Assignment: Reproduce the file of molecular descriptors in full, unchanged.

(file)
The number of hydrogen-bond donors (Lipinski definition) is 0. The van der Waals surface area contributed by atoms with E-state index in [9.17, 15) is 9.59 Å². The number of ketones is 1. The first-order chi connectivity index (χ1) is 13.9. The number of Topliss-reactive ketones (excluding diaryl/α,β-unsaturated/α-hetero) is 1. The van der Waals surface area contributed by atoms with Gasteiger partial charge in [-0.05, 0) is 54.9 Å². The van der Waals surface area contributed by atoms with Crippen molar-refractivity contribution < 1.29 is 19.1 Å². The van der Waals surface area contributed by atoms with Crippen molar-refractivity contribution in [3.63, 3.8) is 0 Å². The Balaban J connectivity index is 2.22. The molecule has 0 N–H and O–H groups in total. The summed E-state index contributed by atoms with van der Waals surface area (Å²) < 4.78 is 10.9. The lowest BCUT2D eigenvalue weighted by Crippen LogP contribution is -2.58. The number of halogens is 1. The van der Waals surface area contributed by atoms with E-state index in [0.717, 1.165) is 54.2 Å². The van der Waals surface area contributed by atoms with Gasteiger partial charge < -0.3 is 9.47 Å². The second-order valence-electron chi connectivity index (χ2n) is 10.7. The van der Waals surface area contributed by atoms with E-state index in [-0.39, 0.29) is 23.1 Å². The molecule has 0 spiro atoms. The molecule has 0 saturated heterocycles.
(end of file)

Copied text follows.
The number of hydrogen-bond donors (Lipinski definition) is 0. The van der Waals surface area contributed by atoms with E-state index in [9.17, 15) is 9.59 Å². The number of ketones is 1. The first-order chi connectivity index (χ1) is 13.9. The number of Topliss-reactive ketones (excluding diaryl/α,β-unsaturated/α-hetero) is 1. The van der Waals surface area contributed by atoms with Gasteiger partial charge in [-0.05, 0) is 54.9 Å². The van der Waals surface area contributed by atoms with Crippen molar-refractivity contribution < 1.29 is 19.1 Å². The van der Waals surface area contributed by atoms with Crippen molar-refractivity contribution in [3.63, 3.8) is 0 Å². The Balaban J connectivity index is 2.22. The molecule has 0 N–H and O–H groups in total. The summed E-state index contributed by atoms with van der Waals surface area (Å²) < 4.78 is 10.9. The lowest BCUT2D eigenvalue weighted by Crippen LogP contribution is -2.58. The number of halogens is 1. The van der Waals surface area contributed by atoms with E-state index in [0.717, 1.165) is 54.2 Å². The van der Waals surface area contributed by atoms with Gasteiger partial charge < -0.3 is 9.47 Å². The second-order valence-electron chi connectivity index (χ2n) is 10.7. The van der Waals surface area contributed by atoms with E-state index in [-0.39, 0.29) is 23.1 Å². The molecule has 0 spiro atoms. The molecule has 0 saturated heterocycles.